Dr. Henry Harriston is a successful psychoanalyst in New York City. When he is near a nervous breakdown, he arranges to change his flat with Beatrice Saulnier from France for a while. Both ... See full summary »
Chantal Akerman, the Belgian filmmaker, lives in New York. Filmed images of the City are accompanied by the texts of Chantal Akerman's loving but manipulative mother back home in Brussels. ... See full summary »
Chantal Akerman films her mother, an old woman of Polish origin who is short lifetime, in her apartment in Brussels. For two hours, we will see them eating, chatting and sharing memories, ... See full summary »
Jack and Julie live in a bare flat in Paris. At night, Jack drives a taxi while Julie wanders around the city, and in the day they make love. One day Julie meets Joseph, the daytime driver ... See full summary »
Hotel Monterey is a cheap hotel in New York reserved for the outcasts of American society. Chantal Akerman invites viewers to visit this unusual place as well as the people who live there, from the reception up to the last story.
In a 360° circular panoramic shot the camera slowly pans an entire apartment (or house). When it first passes the bedroom there is nobody there but each time it shows the room again Chantal... See full summary »
If you ever wondered how comedy at the hands of Akerman would look like, it's right here. It's the gentle kind that might make the edges of a smile curve upwards, not the kind that will elicit guffaws of course. It goes without saying.
It is in fact a twist on the kind of movie she usually makes, about a woman who waits and frets as walls of self cave in, here rendered for amusement. A woman returns to her apartment to find a friend she had allowed to stay is still there. She wants him gone now so she can have peace of mind but she's too reticent to make a scene.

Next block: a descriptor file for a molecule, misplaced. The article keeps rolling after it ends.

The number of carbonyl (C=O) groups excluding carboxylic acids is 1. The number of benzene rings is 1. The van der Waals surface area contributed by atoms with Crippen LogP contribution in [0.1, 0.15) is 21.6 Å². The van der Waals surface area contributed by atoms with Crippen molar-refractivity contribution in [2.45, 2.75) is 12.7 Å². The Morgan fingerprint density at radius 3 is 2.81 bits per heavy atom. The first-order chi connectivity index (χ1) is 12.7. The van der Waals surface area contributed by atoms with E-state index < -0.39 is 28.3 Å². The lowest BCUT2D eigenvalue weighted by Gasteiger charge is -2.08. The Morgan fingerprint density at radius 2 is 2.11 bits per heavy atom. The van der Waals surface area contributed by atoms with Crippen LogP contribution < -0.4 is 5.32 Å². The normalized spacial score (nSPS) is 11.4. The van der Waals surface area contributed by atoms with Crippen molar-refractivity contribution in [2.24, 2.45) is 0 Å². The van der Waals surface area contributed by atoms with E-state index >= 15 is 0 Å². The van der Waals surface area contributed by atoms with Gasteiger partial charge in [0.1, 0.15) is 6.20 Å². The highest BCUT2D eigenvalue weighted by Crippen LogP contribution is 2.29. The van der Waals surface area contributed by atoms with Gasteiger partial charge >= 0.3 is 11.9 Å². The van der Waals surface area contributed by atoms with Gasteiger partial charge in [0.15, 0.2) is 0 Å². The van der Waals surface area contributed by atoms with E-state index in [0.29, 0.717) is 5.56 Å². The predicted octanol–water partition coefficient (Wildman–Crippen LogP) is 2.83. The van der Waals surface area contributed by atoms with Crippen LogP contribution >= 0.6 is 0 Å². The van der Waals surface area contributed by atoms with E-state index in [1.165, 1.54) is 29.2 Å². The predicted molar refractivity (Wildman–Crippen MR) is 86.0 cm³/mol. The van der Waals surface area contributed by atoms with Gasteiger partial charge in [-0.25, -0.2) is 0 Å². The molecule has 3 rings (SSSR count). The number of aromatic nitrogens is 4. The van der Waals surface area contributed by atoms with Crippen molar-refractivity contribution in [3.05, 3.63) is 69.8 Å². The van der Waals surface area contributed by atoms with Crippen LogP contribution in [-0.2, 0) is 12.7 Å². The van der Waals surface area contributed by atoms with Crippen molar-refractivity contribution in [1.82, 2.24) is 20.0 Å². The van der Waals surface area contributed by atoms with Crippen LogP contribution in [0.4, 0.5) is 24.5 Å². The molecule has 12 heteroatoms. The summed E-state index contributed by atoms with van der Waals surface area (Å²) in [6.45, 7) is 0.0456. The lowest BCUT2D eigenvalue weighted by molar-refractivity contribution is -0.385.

It's Chantal herself on screen playing a filmmaker working on a script, so another way for her to tell us about solitary life she probably knows well and bugs her. It has the tone of intimate quiet I like about her, the sense of diary and fecund waiting; a tone she shares with other women filmmakers I like like Varda and Kawase.
Unable to concentrate on her writing, she begins plotting on her typewriter about ways to avoid him, like how early to wake up to have finished breakfast before he comes in, writing the movie we watch in fact.
Another notion. She eavesdrops on a phonecall he makes and looks slightly piqued to realize it's to another girl they know. Is this all about her finding ways to not express feelings she would like to?
When he finally goes, the loneliness of the empty flat offers no solace, the opposite. We see her set up a camera that feeds back images of the building outside, the withering function of memory, of the self inhabiting images that anticipate instead of facing the real thing.
What we see is a self who continuously moves about a house, doing everything except moving out of its own way of expressing itself truly. The movement is funneled into a story about the self- inflicted woes of having to do so of course; it's a comedy about being fettered in this way.
But the point remains, one that links back to Jeanne Dielman. Is life kind of hopeless that way, vague, opaque, to be tacitly accepted as disheartening? It's where I part ways with her, although I accept her whole as a genuine person, a gentle soul speaking about real things. I think she only really managed to rise above the fog in Meetings of Anna.
Here she offers a small gesture. She writes again the morning after; okay. But how truly to move out of our own self when that's all that stands in the way of expressing ourselves? I'm reminded here of one of my most cherished Buddhist koans that speaks about the guest and the empty house.
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